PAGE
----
'The boys are raking': Rays make slugfest out of Blue Jays' mistakes
ST. PETERSURG -- Blue Jays starter Chris Bassitt carried the Majors’ longest active scoreless streak into Monday’s series opener at Tropicana Field. He had been spectacular in his first three starts this month, spinning a pair of seven-inning gems and a May 12 shutout against the Braves before tossing a scoreless first inning against the Rays to extend his run of zeros to 28 consecutive frames.
The Rays knew they would need to capitalize on whatever opportunities they had against the Toronto right-hander, and they knew they needed to score early to slow his momentum. They did both, making the most of a few mistakes by the Blue Jays and pounding three home runs in a 6-4 win.
“He’s really good and he's been on a tremendous run, shutting people down,” Rays manager Kevin Cash said. “So to be able to get some runs early certainly benefited us.”
The Rays also benefited by taking advantage of seemingly every mistake Bassitt made on the mound, as well as every error the Blue Jays committed in the field.
Randy Arozarena led off the second inning by trying to leg out a double, testing the arm of longtime Tampa Bay center fielder Kevin Kiermaier in his first regular-season game as a visitor at The Trop. Arozarena was initially ruled out, but the call was reversed after the Rays challenged it -- and Arozarena did in his own way, too.
“It was a really good throw by KK, but I knew 100% that I was safe,” Arozarena said through interpreter Manny Navarro, noting that he told Kiermaier: “I was safe, but he made a good throw.”
With two outs, Christian Bethancourt hit a ground ball up the middle and wound up safe at first when first baseman Vladimir Guerrero Jr. couldn’t corral Whit Merrifield’s throw. Arozarena scored the game’s first run on the play, then Jose Siri -- who wouldn’t have come to the plate in the third if not for the error -- made Toronto pay even further.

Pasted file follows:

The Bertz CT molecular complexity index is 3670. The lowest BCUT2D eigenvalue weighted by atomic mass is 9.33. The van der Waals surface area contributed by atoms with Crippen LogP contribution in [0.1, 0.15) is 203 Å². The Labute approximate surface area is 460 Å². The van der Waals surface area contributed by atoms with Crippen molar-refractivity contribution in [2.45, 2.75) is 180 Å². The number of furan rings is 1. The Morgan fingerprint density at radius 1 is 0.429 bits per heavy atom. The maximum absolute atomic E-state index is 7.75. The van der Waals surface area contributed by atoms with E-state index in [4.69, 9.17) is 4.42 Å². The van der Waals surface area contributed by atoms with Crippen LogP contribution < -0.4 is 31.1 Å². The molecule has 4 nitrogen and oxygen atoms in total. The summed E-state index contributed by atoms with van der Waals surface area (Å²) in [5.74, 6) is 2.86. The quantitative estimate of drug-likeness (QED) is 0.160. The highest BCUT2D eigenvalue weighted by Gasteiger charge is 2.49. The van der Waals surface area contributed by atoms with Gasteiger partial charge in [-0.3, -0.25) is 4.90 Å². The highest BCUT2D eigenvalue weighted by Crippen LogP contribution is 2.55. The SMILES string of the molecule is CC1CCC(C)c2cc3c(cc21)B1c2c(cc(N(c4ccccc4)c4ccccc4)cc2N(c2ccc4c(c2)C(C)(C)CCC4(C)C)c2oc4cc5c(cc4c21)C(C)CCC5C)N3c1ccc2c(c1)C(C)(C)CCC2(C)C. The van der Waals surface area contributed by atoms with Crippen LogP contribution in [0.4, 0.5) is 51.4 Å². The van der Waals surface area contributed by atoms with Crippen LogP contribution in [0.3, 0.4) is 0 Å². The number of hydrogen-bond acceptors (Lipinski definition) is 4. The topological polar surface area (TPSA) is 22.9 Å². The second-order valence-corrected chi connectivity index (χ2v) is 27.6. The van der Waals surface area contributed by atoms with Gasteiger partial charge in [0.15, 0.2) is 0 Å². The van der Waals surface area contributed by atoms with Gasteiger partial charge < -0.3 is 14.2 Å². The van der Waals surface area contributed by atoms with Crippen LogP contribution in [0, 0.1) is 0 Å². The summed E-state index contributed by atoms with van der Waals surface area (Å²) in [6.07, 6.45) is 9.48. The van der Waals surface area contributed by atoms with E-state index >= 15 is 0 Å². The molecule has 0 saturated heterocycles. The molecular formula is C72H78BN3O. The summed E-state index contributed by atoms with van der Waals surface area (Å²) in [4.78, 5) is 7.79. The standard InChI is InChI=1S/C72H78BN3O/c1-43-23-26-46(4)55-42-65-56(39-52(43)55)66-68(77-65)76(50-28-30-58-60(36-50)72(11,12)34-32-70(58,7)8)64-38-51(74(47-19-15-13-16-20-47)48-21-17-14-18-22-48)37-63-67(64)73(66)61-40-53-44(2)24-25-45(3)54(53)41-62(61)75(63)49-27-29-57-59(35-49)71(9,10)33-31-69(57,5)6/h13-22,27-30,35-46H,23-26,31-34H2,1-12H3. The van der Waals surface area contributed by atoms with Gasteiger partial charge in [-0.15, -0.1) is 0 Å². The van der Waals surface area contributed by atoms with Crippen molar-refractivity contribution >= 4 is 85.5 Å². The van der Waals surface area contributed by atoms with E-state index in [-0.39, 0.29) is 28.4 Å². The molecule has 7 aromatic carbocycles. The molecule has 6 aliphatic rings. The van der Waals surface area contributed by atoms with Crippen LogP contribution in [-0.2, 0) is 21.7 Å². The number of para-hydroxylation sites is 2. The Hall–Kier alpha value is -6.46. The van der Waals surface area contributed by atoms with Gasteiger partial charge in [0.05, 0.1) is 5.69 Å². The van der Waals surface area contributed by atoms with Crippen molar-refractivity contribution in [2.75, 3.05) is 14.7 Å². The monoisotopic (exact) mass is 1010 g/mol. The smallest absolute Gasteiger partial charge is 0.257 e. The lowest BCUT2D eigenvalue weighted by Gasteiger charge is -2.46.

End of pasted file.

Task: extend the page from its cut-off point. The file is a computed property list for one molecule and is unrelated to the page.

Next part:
Siri unloaded on a full-count fastball from Bassitt, flicked his bat out of his hand as a continuation of his backswing, then slowly walked out of the batter’s box as the ball flew a Statcast-projected 417 feet out to center field and put the Rays ahead, 3-0.
“Sometimes that stuff just comes out naturally, especially if you know that you hit it well,” Siri said through Navarro. “We take advantage of those little mistakes that the other teams make, just like other teams would if we make that same mistake.”
They kept doing it in the third inning. Bassitt issued a leadoff walk to Yandy Díaz, who moved to second on another error by Guerrero. That misplay allowed Isaac Paredes to come to the plate with two outs, and he delivered an RBI single up the middle to make it a 4-0 game.
“I think they were hunting my heater a lot tonight, and I didn’t have my offspeed at all,” said Bassitt, who had put together a 1.71 ERA with only two homers allowed over his previous eight starts. “There are adjustments to be made, but credit to them. They’re a really good team.”
With the win, the Rays improved to 35-14 overall and 22-4 at home. They are the ninth club since 1901 to win 22 of their first 26 home games, and the first since the 1979 Montreal Expos. Tampa Bay also matched the best 26-game home start by any team since 1901.
A big part of the team’s success has been the lineup’s unexpected power, which showed up again against Toronto. With fans chanting “RAN-DY!” as he led off the sixth inning against Bassitt, Arozarena blasted a 1-0 slider out to right field for his 11th home run of the season.
“God had the perfect timing on that one, because I think it was planned out,” Arozarena said through Navarro. “I heard them yelling, and then going up to the plate, I told Isaac Paredes that he's going to throw me a breaking ball.”
Luke Raley added another long ball to the list in the seventh against Bassitt, pulling his ninth homer out to right field. That capped the Rays’ MLB-leading 27th multihomer performance and their 16th game with at least three homers. The offensive outing also brought their season total to 94 homers after 49 games, a mark Tampa Bay didn’t reach until its 103rd game (on Aug. 2) last year.
“The boys are raking right now,” said left-hander Josh Fleming, who picked up the win after permitting only two runs over a season-high six innings following opener Trevor Kelley. “It's fun to watch.”